- In its long-awaited exit out of the category, Nestle agreed to sell its U.S. confectionary business to Ferrero Group for $2.8 billion, according to a press release. The Italian company is known for Tic Tac breath mints, Ferrero Rocher pralines and Nutella hazelnut spread.
- Ferrero will acquire more than 20 American candy brands including Butterfinger, Baby Ruth, 100 Grand, Raisinets, Wonka, the exclusive right to the Crunch brand for confectionary, as well as SweeTarts, LaffyTaffy, and Nerds.
- The deal is Ferrero's third acquisition of a U.S.-based candy company in the last year. The purchase will make Ferrero the third-largest confectionary company in the U.S., and will enable Nestle to invest in other faster-growing categories.
For years, Ferrero was best known for it gold foil-wrapped Ferrero Rocher candies and popular Nutella spread. The purchase of Nestle's U.S. candy business, which is expected to close by the end of March, instantly adds a roster of well-known brands to the fold, and places Ferrero as the third-largest confectionary company in the U.S.
By acquiring Nestle's U.S. candy business, Ferrero can likely reduce its production, distribution and ingredient costs, saving the company money. It also places the candy maker in a better position to compete in the snacking market for sweets, which remains strong even as more consumers turn to better-for-you products. Most of the brands Nestle is selling are iconic candies popular with consumers, so Ferrero will not have to introduce them to U.S. consumers.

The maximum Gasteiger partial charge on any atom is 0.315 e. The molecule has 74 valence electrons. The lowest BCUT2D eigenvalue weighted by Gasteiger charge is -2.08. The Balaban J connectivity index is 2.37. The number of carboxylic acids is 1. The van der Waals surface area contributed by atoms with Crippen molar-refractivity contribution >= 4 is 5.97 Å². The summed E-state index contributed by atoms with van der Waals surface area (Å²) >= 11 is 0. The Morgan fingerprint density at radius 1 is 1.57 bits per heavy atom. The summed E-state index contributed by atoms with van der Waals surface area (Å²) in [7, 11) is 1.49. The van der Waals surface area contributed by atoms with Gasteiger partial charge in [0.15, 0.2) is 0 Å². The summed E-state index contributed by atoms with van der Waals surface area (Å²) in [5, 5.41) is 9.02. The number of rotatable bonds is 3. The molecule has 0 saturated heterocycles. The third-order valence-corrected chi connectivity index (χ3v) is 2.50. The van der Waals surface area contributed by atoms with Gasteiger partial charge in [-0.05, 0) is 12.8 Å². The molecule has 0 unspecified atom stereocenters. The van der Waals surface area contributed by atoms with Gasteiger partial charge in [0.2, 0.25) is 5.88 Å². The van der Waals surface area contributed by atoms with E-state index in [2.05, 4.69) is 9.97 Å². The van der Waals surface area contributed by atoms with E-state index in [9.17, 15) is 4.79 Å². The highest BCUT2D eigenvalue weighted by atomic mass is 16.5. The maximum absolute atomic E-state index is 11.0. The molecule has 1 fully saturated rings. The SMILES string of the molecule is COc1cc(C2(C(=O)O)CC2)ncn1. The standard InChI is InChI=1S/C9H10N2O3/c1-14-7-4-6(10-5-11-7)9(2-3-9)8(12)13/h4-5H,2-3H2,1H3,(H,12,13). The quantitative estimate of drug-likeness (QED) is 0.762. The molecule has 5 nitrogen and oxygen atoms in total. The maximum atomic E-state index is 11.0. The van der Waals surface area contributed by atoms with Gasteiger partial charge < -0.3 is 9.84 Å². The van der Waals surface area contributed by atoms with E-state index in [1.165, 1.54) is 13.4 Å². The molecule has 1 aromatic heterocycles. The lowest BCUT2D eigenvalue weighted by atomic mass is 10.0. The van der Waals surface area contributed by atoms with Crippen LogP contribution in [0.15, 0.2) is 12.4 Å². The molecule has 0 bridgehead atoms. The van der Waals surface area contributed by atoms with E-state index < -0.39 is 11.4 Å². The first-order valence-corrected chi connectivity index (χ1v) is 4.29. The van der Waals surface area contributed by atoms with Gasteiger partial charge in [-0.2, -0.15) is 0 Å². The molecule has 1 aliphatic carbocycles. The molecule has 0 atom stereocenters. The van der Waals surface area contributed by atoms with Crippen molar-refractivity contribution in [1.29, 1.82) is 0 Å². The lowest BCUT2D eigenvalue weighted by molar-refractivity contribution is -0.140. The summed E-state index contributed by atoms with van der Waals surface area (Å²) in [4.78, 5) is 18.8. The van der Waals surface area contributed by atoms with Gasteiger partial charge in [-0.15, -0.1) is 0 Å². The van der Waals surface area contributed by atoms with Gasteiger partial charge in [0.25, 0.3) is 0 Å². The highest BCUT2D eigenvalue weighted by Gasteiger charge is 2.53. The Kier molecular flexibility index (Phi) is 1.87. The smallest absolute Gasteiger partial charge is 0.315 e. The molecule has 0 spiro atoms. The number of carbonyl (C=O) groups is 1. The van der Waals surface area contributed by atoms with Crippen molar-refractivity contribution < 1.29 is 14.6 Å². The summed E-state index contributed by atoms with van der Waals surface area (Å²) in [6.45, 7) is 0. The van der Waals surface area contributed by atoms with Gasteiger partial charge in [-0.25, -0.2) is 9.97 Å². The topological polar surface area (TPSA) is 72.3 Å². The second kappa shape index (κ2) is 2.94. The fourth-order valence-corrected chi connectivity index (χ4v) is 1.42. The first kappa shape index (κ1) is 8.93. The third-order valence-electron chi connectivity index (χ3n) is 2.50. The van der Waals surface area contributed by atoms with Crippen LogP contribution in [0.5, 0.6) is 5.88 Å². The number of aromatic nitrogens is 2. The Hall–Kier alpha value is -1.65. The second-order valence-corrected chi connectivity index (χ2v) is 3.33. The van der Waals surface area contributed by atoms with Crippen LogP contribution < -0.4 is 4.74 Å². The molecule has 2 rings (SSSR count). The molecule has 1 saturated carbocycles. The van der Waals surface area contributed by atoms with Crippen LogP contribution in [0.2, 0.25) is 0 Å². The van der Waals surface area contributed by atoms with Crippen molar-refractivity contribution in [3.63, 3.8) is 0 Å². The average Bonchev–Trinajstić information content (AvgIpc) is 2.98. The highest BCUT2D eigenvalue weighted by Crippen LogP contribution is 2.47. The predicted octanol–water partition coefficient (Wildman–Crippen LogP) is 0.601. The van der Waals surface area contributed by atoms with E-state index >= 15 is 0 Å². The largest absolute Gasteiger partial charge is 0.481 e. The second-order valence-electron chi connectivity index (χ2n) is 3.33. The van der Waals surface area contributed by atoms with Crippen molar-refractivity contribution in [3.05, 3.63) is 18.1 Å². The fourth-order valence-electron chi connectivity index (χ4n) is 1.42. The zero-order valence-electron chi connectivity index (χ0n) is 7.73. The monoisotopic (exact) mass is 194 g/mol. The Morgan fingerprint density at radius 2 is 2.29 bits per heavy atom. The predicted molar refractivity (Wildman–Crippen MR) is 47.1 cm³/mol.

“We are very excited about the acquisition of Nestle’s U.S. confectionary business, which has an outstanding portfolio of iconic brands with rich histories and tremendous awareness," Giovanni Ferrero, executive chairman of the Ferrero Group, said in a statement. "We look forward to welcoming the talented team from Nestle to Ferrero and to continuing to invest in and grow all of our products and brands in this key strategic and attractive market.”
Ferrero, a family-owned chocolate company based in Italy, had not been very active in the M&A space until it acquired Fannie May and Ferrara, the maker of Now and Later, Brach's and Red Hots, last year.
Ferrero is building its U.S. presence at the same time that the big companies are diversifying beyond the candies that made them famous. Mars, the maker of Snickers and M&Ms, acquired a minority stake investment in Kind. And last December, Hershey announced it would acquire Amplify Snack Brands, parent company of SkinnyPop, for $1.6 billion.
It's unclear how Ferrero will take the Nestle U.S. brands it is buying and do more than what the deep-pocketed Nestle was doing already. Nestle was looking to exit the business domestically because it was a distant player behind Mars and Hershey, and the Swiss-based company wanted to focus more of its attention on faster-growing businesses. The brands Ferrero are acquiring are healthy, money-making operations — Nestle’s U.S. confectionary business generated sales of approximately $900 million in 2016 — that should serve Ferrero well.
Once the deal closes, Ferrero could consider developing new product varieties based on existing brands, similar to what Mondelez has done with Oreo or Hostess Brands with Twinkies. In addition, it may look to interesting mashups of its existing products with some of the new ones it is buying, like a Butterfinger-flavored Ferrero Rocher.